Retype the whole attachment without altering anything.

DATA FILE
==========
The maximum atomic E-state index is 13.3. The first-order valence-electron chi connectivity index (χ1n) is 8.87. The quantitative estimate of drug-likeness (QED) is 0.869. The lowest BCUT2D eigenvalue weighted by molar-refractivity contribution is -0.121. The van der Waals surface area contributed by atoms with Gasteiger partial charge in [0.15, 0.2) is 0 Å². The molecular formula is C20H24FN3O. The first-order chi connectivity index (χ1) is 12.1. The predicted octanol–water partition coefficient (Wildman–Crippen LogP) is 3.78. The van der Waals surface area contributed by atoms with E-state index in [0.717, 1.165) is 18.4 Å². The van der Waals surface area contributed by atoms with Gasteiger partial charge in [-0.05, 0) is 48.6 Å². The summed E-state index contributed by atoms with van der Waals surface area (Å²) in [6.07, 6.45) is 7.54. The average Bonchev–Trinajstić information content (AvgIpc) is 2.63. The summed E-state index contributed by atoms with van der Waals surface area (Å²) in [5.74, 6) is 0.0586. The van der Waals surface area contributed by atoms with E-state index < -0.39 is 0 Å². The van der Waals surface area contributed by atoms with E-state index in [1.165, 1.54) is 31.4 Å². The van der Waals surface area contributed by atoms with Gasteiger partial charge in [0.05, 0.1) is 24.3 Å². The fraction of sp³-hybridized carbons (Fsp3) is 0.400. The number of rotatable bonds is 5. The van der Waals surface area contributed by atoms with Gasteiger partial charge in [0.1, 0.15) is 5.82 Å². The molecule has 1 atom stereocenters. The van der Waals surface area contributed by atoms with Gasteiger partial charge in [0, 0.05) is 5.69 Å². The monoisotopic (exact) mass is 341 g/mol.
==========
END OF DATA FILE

The maximum atomic E-state index is 13.3. The first-order valence-electron chi connectivity index (χ1n) is 8.87. The quantitative estimate of drug-likeness (QED) is 0.869. The lowest BCUT2D eigenvalue weighted by molar-refractivity contribution is -0.121. The van der Waals surface area contributed by atoms with Gasteiger partial charge in [0.15, 0.2) is 0 Å². The molecular formula is C20H24FN3O. The first-order chi connectivity index (χ1) is 12.1. The predicted octanol–water partition coefficient (Wildman–Crippen LogP) is 3.78. The van der Waals surface area contributed by atoms with E-state index in [0.717, 1.165) is 18.4 Å². The van der Waals surface area contributed by atoms with Gasteiger partial charge in [-0.05, 0) is 48.6 Å². The summed E-state index contributed by atoms with van der Waals surface area (Å²) in [6.07, 6.45) is 7.54. The average Bonchev–Trinajstić information content (AvgIpc) is 2.63. The summed E-state index contributed by atoms with van der Waals surface area (Å²) in [5.74, 6) is 0.0586. The van der Waals surface area contributed by atoms with E-state index < -0.39 is 0 Å². The van der Waals surface area contributed by atoms with E-state index in [1.165, 1.54) is 31.4 Å². The van der Waals surface area contributed by atoms with Gasteiger partial charge in [0.05, 0.1) is 24.3 Å². The fraction of sp³-hybridized carbons (Fsp3) is 0.400. The number of rotatable bonds is 5. The van der Waals surface area contributed by atoms with Gasteiger partial charge in [0.1, 0.15) is 5.82 Å². The molecule has 1 atom stereocenters. The van der Waals surface area contributed by atoms with Gasteiger partial charge in [0, 0.05) is 5.69 Å². The monoisotopic (exact) mass is 341 g/mol.